Where The Surge Has Worked


It hasn't even begun to tackle Sadr City yet, but in some calmer parts of Baghdad's Red Zone, the surge is clearly doing what it's supposed to do. That means a limited amount, since the critical decisions that the Shia and Sunnis have to make will not be made easy by a handful of successes. But it's also better than nothing. Michael Totten has a first-hand report:

“Man, this is boring,” one of them said to me later. “I’m an adrenaline junky. There’s no fight here. It won’t surprise me if we start handing out speeding tickets.” So it goes in at least this part of Baghdad that has been cleared by the surge.

“When we first got here,” said another and laughed, “shit hit the fan.”

It was all a bit boring, but blessedly so. I knew already that not everyone in Baghdad was hostile. But it was slightly surprising to see that entire areas in the Red Zone are not hostile.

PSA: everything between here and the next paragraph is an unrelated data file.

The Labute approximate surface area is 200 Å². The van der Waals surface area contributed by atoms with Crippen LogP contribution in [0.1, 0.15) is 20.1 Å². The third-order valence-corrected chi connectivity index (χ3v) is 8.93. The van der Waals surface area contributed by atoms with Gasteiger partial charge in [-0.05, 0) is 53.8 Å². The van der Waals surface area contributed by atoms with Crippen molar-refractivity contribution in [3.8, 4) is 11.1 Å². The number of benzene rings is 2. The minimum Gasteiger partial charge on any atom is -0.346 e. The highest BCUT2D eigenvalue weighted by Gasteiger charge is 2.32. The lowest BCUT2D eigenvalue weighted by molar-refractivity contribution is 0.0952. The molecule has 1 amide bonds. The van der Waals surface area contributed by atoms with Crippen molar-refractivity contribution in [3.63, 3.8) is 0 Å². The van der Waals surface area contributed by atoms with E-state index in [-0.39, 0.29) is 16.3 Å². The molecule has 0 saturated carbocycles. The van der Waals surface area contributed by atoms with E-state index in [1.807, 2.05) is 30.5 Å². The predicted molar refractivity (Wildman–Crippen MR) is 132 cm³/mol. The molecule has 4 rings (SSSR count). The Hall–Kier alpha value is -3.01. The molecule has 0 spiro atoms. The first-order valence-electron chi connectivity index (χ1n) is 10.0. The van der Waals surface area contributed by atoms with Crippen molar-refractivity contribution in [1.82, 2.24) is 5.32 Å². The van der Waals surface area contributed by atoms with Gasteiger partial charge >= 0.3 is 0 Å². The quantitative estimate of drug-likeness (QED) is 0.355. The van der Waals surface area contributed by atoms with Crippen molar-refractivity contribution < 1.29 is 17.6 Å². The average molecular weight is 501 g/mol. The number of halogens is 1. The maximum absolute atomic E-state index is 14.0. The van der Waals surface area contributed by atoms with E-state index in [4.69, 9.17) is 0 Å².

Anything can happen in Baghdad, even so. The convulsive, violent, and overtly hostile Sadr City is only a few minutes drive to the southeast.

“Want to walk past your favorite house?” Lieutenant Lord said to Sergeant Lizanne.

“Let’s do it,” said Sergeant Lizanne.

“What’s your favorite house?” I said.

“It’s a house we walked past one night,” said Sergeant Lizanne. “Some guys on the roof locked and loaded on us.”

Gun shots rang out in the far distance. None of the Iraqis paid much attention but the soldiers perked up and stiffened their posture like hunting dogs.

“Gun shots,” Lieutenant Lord said.

“I heard,” I said. “You going to do anything about it?”

“Nah,” he said and shrugged. “They were far away and could be anything, even shots fired in the air at a wedding. A lot of these guys are stereotypical Arabs.”

The gun shots were a part of the general ambience.

The rest is here. Hit his tip jar.

(Photo: Totten.)